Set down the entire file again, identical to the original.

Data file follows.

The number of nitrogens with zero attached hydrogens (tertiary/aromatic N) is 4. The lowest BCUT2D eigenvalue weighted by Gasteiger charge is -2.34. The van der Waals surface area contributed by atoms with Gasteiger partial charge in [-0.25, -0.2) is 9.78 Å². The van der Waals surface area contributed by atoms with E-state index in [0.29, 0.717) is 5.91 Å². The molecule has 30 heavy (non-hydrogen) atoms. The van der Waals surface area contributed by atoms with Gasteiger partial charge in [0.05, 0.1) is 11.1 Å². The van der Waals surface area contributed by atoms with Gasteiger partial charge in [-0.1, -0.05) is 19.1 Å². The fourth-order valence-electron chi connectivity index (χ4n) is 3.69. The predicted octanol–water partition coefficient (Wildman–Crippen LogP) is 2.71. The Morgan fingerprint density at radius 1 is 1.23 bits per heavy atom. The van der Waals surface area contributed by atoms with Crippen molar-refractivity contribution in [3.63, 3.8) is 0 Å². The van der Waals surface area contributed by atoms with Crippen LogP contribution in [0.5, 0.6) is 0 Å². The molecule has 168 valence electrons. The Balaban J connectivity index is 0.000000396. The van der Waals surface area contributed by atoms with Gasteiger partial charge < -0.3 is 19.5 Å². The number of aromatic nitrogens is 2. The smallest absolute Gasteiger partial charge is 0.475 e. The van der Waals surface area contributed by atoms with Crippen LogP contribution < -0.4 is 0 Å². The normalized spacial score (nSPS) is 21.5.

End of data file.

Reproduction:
The number of nitrogens with zero attached hydrogens (tertiary/aromatic N) is 4. The lowest BCUT2D eigenvalue weighted by Gasteiger charge is -2.34. The van der Waals surface area contributed by atoms with Gasteiger partial charge in [-0.25, -0.2) is 9.78 Å². The van der Waals surface area contributed by atoms with E-state index in [0.29, 0.717) is 5.91 Å². The molecule has 30 heavy (non-hydrogen) atoms. The van der Waals surface area contributed by atoms with Gasteiger partial charge in [0.05, 0.1) is 11.1 Å². The van der Waals surface area contributed by atoms with Gasteiger partial charge in [-0.1, -0.05) is 19.1 Å². The fourth-order valence-electron chi connectivity index (χ4n) is 3.69. The predicted octanol–water partition coefficient (Wildman–Crippen LogP) is 2.71. The Morgan fingerprint density at radius 1 is 1.23 bits per heavy atom. The van der Waals surface area contributed by atoms with Crippen molar-refractivity contribution in [3.63, 3.8) is 0 Å². The van der Waals surface area contributed by atoms with Crippen LogP contribution in [0.5, 0.6) is 0 Å². The molecule has 168 valence electrons. The Balaban J connectivity index is 0.000000396. The van der Waals surface area contributed by atoms with Gasteiger partial charge < -0.3 is 19.5 Å². The number of aromatic nitrogens is 2. The smallest absolute Gasteiger partial charge is 0.475 e. The van der Waals surface area contributed by atoms with Crippen LogP contribution < -0.4 is 0 Å². The normalized spacial score (nSPS) is 21.5.